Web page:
In two hundred years the world has undergone immense change, and we as a nation have never sat down to have another talk about what freedoms we consider essential, and what price we're willing to pay for them. Instead we've scrabbled for 'security' in the wake of national tragedy, and we grasp the easy, obvious solutions offered to us without ever analyzing them, without ever stopping to think if they work, if we need them. CCTV is one of those things. It seems so obvious, 'if you have nothing to hide, than why worry?' say the proponents, neatly sweeping aside any thought that privacy itself could be a valued right to some people. And once CCTV is sold to us as 'security'? Why then anyone who questions it is 'against security', which means they must be against America, and thus with the terrorists. Such a clean, bright, easy to follow line.

    So a few outspoken activists speak up, a greater number of people with doubts grumble quietly, or stay silent. And we never have a dialogue on the subject. And privacy dies a slow, quiet death.

    -O
    Last edited by Ophichius; April 20 2013 at 01:19:09 PM.
    I thought what I'd do was, I'd pretend I was one of those Thukkers, that way I wouldn't have to have any goddamn stupid useless conversations with anybody.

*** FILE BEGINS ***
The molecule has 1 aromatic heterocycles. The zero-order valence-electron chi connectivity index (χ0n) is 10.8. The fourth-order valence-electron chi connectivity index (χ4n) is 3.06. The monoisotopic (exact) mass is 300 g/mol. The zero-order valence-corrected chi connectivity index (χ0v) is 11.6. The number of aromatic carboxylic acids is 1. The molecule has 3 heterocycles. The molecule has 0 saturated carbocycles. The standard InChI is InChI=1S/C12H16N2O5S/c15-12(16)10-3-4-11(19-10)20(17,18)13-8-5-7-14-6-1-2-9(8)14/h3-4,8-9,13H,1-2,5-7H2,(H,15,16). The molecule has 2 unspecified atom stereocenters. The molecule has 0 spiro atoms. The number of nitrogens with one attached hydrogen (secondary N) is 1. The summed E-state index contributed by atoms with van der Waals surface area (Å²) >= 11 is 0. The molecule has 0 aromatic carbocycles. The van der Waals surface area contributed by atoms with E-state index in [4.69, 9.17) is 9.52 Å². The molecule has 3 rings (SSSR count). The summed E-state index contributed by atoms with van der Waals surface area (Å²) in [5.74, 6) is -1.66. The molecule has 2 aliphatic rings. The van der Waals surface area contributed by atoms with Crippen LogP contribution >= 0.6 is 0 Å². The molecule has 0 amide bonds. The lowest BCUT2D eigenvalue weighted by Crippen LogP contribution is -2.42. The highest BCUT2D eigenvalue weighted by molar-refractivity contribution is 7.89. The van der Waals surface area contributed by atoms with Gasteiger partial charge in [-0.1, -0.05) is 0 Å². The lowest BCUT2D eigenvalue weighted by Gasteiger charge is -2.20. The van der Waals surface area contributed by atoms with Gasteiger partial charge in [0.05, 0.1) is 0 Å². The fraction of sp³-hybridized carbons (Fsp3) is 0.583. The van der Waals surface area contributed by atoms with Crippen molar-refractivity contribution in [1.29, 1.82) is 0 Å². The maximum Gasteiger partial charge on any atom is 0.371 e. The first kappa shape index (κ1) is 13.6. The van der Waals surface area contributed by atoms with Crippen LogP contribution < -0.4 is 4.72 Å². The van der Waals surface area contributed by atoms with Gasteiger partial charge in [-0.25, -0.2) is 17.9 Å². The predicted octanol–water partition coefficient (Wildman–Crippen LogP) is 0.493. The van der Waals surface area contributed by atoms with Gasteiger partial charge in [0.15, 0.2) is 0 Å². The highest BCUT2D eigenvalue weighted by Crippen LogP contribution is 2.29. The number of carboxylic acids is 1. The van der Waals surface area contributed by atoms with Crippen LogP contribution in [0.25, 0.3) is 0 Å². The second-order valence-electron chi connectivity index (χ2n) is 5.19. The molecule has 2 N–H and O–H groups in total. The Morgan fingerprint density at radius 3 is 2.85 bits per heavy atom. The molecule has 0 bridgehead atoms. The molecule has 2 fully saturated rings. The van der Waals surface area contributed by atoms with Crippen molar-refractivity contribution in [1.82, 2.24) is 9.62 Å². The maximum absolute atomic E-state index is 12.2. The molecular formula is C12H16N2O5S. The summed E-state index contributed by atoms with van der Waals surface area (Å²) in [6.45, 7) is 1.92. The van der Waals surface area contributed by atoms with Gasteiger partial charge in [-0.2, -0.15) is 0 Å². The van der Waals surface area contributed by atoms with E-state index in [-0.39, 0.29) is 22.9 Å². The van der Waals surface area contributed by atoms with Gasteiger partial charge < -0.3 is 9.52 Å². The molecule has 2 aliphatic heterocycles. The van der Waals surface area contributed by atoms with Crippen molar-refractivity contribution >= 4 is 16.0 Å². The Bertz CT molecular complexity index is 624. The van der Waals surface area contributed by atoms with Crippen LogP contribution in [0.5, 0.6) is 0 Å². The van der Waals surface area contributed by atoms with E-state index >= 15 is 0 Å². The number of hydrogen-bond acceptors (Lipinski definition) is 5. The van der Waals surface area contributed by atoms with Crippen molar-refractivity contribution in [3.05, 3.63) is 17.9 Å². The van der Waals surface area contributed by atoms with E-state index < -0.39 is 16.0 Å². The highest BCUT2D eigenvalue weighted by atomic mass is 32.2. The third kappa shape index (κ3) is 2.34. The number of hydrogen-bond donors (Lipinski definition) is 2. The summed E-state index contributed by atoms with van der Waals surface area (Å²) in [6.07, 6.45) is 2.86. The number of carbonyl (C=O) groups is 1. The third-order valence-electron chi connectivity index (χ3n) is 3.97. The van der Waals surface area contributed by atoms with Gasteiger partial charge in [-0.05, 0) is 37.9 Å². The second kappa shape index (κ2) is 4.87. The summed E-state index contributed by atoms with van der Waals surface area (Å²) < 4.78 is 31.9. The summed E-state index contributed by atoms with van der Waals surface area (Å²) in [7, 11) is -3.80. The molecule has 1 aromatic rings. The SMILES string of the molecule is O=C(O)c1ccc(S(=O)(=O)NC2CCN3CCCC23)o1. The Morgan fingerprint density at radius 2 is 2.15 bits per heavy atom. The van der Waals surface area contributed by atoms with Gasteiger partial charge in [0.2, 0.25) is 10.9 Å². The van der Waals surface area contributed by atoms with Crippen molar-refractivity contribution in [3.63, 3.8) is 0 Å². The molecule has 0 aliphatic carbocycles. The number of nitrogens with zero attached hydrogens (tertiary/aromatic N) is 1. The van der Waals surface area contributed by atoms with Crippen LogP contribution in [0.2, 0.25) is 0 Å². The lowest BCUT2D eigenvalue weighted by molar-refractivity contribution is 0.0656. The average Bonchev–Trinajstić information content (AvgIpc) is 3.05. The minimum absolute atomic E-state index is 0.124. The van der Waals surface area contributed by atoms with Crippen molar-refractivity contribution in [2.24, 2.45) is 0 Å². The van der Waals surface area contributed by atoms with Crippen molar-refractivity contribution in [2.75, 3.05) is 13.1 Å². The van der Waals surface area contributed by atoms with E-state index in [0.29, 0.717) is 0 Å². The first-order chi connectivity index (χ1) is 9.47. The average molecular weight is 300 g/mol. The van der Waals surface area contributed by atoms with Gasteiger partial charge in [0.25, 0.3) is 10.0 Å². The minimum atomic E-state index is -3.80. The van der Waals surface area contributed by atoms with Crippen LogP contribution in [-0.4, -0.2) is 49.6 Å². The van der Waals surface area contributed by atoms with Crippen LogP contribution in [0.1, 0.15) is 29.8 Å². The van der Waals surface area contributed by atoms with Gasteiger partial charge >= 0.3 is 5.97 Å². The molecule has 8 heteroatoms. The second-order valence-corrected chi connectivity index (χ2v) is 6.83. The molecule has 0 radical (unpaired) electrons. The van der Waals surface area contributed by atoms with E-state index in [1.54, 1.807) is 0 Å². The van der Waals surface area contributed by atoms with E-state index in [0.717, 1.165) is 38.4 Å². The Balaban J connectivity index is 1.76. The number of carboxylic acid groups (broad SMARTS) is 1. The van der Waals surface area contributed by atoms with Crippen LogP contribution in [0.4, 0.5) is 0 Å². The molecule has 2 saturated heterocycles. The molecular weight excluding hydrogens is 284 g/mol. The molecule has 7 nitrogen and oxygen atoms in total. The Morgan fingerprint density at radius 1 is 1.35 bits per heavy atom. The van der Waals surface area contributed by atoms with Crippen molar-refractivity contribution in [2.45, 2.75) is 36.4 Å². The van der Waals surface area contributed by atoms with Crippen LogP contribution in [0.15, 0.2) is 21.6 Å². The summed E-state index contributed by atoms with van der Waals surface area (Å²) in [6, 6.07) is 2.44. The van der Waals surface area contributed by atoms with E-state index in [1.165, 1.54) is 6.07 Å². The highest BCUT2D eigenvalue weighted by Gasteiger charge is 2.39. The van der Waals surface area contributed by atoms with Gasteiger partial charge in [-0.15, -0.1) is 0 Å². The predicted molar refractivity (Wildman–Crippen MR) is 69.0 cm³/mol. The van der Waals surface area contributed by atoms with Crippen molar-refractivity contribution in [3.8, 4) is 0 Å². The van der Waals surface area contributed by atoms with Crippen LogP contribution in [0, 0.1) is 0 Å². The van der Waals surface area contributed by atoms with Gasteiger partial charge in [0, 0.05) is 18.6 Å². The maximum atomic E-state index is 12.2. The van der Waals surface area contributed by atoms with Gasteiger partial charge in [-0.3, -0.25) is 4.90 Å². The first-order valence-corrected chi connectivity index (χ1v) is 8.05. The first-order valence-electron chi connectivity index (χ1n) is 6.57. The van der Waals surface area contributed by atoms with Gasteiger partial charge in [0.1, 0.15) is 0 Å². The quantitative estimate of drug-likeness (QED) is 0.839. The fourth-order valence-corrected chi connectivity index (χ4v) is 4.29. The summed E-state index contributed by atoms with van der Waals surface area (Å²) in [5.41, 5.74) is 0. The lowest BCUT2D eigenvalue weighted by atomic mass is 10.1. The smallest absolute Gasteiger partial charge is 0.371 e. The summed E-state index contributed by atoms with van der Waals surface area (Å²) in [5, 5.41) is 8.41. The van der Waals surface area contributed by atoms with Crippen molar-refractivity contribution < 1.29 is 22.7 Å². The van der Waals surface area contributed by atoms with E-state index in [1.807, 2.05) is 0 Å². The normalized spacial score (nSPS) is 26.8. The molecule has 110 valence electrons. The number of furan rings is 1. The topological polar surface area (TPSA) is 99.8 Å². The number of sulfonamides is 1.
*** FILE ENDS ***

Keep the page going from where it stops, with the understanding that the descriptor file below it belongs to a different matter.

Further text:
Failing the Voight-Kampff test, one tortoise at a time.

  6. #6
    Donor TheManFromDelmonte's Avatar
    Join Date
    April 10, 2011
    Posts
    5,021
    Quote Originally Posted by Keorythe View Post
    One is for private purposes, the other is used to incriminate a person.
    A better way to think of it is one can be held to account, the other can't. As all privately recorded footage is usable by the government anyway, and they wouldn't need a search warrant to see what you've said and done in public. And it's alot easier, in the UK and USA, to prevent the government storing this stuff in the first place.

    Once everyone is wearing glass, or similar, and every image is being beamed back to HQ to do a facebook face match, whoever owns that tech will know nearly everything. Where people are, who they talk to, what they say (voice recognition) Far, far, more than we do today from CCTV.

    I'm not going to flee for the woods and shoot strangers just yet but it's really something that society needs to agree on.

  7. #7
    Sacul's Avatar
    Join Date
    April 11, 2011